In fashion school I learned about color, how to "read" it, how it can look different under certain types of lighting, reading hues, saturation, values, etc. I also learned about "innovative" treatments that have changed the world we live in today. The pumice stones giving jeans that worn in look. Or the smart tech moisture wicking garments we so often see in active wear. What I didn't learn about are the chemicals and the everlasting effect they have on the environment as well as the people who are using these types of treatments onto our clothing.
I've listed off some dyes and common treatments and what chemicals are used and how they pose a risk. Don't worry, I also gave some solutions too so it isn't all bad. I think it's important to be aware of what goes into your clothing. We wear clothing nearly 24/7 for our entire lives - who knows over time what the effect could be.
60-70% of dyes used to dye our clothing are azo dyes. A percentage of which are found to be carcinogenic and mutagenic. These dyes do not break down easily, as they are meant to cling and stay onto our clothing to withstand the sun, heat, washing, etc. These dyes can still be found in water after treatment. That's if there even is a treatment plant at the dye house. Before anyone knew better, waste water was being dumped without undergoing treatment to filter out harsh chemicals. Now 1/3 of the rivers in China are labeled too polluted for human contact. Thankfully there have been more regulations in place for developed countries - like the US, EU, and China, but in other countries like Pakistan and India, regulations are often suggested and not mandatory. This put workers and the environment in danger. "1,4-diamino benezene is an aromatic amine whose parent azo dyes can cause skin irritation, contact dermatitis, chemosis, lacrimation, exopthamlmose, permanent blindness, rhabdomyolysis, acute tubular necrosis supervene, vomiting gastritis, hypertension, vertigo and, upon ingestion, oedema of the face, neck, pharynx, tongue and larynx along with respiratory distress." There was a study done in 1992 found that exposure to aromatic amines is linked to the development of bladder cancer. A dye house in Germany had 100% of its workers who worked on the distilling of dye developed bladder cancer. While the risk of those who wear the clothes after being treated is relatively low, but are still present.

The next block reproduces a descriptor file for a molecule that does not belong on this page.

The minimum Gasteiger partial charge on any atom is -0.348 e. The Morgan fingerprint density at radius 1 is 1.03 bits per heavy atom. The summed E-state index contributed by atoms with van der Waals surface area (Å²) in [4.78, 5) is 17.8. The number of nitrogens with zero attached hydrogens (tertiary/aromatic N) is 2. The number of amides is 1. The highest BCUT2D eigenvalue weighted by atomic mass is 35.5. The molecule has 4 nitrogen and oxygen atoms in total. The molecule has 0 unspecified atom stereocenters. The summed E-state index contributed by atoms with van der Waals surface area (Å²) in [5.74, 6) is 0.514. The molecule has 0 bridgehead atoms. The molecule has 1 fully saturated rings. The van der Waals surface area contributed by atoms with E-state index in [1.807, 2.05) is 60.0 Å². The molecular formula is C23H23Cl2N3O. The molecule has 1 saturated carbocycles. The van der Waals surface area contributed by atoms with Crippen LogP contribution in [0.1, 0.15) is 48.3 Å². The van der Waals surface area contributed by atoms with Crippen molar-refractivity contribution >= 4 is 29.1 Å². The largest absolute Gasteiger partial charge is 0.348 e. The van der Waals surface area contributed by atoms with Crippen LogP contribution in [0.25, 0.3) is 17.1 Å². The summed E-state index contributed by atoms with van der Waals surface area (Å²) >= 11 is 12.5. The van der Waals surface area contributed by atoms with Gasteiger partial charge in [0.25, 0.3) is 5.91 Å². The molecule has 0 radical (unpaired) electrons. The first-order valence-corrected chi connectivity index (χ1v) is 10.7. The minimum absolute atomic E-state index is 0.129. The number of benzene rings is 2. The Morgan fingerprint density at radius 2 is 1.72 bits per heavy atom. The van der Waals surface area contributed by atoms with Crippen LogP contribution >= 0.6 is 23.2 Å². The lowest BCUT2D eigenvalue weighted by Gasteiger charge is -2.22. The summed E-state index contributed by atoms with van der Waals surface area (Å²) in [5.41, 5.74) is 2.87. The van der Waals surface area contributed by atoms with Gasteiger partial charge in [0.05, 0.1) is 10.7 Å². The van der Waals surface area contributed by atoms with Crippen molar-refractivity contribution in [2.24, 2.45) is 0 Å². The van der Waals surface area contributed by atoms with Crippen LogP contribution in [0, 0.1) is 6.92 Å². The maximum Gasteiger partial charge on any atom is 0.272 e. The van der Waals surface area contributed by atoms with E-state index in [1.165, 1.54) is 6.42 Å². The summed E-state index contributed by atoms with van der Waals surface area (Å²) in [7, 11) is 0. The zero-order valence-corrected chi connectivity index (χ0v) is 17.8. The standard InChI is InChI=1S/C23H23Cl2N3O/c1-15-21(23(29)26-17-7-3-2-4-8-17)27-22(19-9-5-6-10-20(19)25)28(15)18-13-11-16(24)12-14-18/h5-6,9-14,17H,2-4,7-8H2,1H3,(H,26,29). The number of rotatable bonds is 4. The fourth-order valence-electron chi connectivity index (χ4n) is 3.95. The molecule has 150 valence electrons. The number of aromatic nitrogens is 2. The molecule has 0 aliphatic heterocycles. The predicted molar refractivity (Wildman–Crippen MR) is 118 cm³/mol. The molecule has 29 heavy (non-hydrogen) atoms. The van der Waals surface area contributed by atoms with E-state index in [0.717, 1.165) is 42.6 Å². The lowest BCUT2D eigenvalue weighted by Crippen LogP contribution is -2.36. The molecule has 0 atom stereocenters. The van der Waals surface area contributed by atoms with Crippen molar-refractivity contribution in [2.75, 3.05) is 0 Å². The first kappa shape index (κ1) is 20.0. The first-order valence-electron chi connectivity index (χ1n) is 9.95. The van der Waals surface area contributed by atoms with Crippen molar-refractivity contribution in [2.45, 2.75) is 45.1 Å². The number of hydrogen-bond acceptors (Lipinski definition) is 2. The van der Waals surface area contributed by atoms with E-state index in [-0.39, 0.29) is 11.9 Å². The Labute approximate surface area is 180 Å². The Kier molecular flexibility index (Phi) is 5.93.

Leather tanning is an extreme chemical-heavy process, which is typically made in developing countries that do not have the proper protection or waste management systems to dispose of the chemicals. In India and Bangladesh - early death, respiratory disease, and cancer are not uncommon for those who work in a leather tannery. Chromium, which is what is often used to tan the leather is a carcinogen, it affects the upper respiratory tract, and can increase the chances of contracting lung cancer. Those who work in the factories or live nearby have higher rates of developing asthma, bronchitis, polyps of the upper respiratory tract, and pharyngitis. When Chromium comes in contact with your skin it can cause dry, cracked, scaled skin or even ulcers, which are commonly known as "chrome holes" While there are different ways to tan leather, such as vegetable tanning that uses natural resources such as tree bark to create the notable brown color. Approximately 80-90% of the leather made today is from chromium tanned leather. To read my entire post on the leather industry click here.
Formaldehyde is a common chemical used to make clothing "wrinkle free". Formaldehyde is also a known carcinogen. There are now government restrictions on the amount that can be present on clothing before selling, and for most won't cause any problems. Those with sensitive skin may get itchy from wearing clothing with this type of treatment. If you have sensitive skin steer clear of wrinkle free clothing or before buying- smell the shirt or garment, and if it has a strong "chemical" smell, leave it be.
Polyfluoroalkyl, or PFA's are also commonly refereed to as "forever chemicals" because they have a lasting environmental footprint of thousands of years. PFA's are used to treat clothing to be sweat resistant or moisture wicking. There are now ongoing concerns about the chemicals, specifically PFA's used in firefighters gear linking to early occupational cancer.
"PFAS have been linked to four of the top eight cancers which have been found more commonly in firefighters including testicular cancer, mesothelioma, non-Hodgkin’s lymphoma, and prostate cancer." PFAs are also commonly used in fast food wrappers, non stick pans, firefighting foams as well as car seats. The PFA's for fire foam suppressant have been found contaminating drinking water and now is required to replace with a safer alternative by 2023.
While the exposure is minimal for the end user, and often not enough to cause damage from wearing, there still is some level of exposure. the CDC stated that the PFA's in our clothing are "low level".
How to Avoid
While many of these chemicals are low risk for us wearing, the idea of wearing carcinogens that potentially harm another person is unsettling. Certifications are key here, shop from brands that have certifications like:
The topic of sustainability is so broad and is often marketed as using "sustainable" fabrics like recycled polyester. But there are so many more practices within the garment's supply chain that has a negative impact on the environment. There is so much more to grow sustainability wise besides just choosing a fabrication. Dyes, washes, water use, packaging, shipping, fair wage, finishing, etc. By simply changing the material of the garment, and nothing else - I wouldn't consider the brand to be sustainable.